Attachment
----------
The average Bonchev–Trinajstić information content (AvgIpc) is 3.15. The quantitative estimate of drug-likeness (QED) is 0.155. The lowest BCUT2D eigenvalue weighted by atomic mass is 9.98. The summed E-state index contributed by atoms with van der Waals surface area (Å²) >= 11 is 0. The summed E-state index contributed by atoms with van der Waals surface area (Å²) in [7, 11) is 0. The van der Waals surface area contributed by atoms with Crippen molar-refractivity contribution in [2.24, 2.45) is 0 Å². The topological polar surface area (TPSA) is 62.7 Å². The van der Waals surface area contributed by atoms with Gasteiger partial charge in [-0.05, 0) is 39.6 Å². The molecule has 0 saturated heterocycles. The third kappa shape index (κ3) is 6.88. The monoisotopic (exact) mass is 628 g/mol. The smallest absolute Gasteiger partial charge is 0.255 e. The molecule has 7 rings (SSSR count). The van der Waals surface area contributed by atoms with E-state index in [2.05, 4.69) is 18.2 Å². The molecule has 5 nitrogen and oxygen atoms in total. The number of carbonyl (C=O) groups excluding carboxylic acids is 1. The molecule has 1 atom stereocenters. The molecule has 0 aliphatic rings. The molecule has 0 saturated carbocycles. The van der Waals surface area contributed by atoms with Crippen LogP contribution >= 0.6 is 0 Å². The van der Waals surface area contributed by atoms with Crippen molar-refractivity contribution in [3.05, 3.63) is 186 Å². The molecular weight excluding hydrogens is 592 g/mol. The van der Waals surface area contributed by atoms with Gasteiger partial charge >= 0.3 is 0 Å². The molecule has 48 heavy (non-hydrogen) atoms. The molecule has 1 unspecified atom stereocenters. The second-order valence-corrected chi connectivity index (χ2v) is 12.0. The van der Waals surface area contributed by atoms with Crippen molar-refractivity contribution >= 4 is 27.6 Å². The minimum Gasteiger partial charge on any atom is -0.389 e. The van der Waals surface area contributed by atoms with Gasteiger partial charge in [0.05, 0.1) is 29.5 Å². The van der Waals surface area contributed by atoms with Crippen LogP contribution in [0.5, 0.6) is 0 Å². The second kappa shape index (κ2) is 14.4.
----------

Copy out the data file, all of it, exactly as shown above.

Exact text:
The average Bonchev–Trinajstić information content (AvgIpc) is 3.15. The quantitative estimate of drug-likeness (QED) is 0.155. The lowest BCUT2D eigenvalue weighted by atomic mass is 9.98. The summed E-state index contributed by atoms with van der Waals surface area (Å²) >= 11 is 0. The summed E-state index contributed by atoms with van der Waals surface area (Å²) in [7, 11) is 0. The van der Waals surface area contributed by atoms with Crippen molar-refractivity contribution in [2.24, 2.45) is 0 Å². The topological polar surface area (TPSA) is 62.7 Å². The van der Waals surface area contributed by atoms with Gasteiger partial charge in [-0.05, 0) is 39.6 Å². The molecule has 0 saturated heterocycles. The third kappa shape index (κ3) is 6.88. The monoisotopic (exact) mass is 628 g/mol. The smallest absolute Gasteiger partial charge is 0.255 e. The molecule has 7 rings (SSSR count). The van der Waals surface area contributed by atoms with E-state index in [2.05, 4.69) is 18.2 Å². The molecule has 5 nitrogen and oxygen atoms in total. The number of carbonyl (C=O) groups excluding carboxylic acids is 1. The molecule has 1 atom stereocenters. The molecule has 0 aliphatic rings. The molecule has 0 saturated carbocycles. The van der Waals surface area contributed by atoms with Crippen LogP contribution >= 0.6 is 0 Å². The van der Waals surface area contributed by atoms with Crippen molar-refractivity contribution in [3.05, 3.63) is 186 Å². The molecular weight excluding hydrogens is 592 g/mol. The van der Waals surface area contributed by atoms with Gasteiger partial charge >= 0.3 is 0 Å². The molecule has 48 heavy (non-hydrogen) atoms. The molecule has 1 unspecified atom stereocenters. The second-order valence-corrected chi connectivity index (χ2v) is 12.0. The van der Waals surface area contributed by atoms with Crippen molar-refractivity contribution >= 4 is 27.6 Å². The minimum Gasteiger partial charge on any atom is -0.389 e. The van der Waals surface area contributed by atoms with Gasteiger partial charge in [0.05, 0.1) is 29.5 Å². The van der Waals surface area contributed by atoms with Crippen LogP contribution in [0.5, 0.6) is 0 Å². The second kappa shape index (κ2) is 14.4.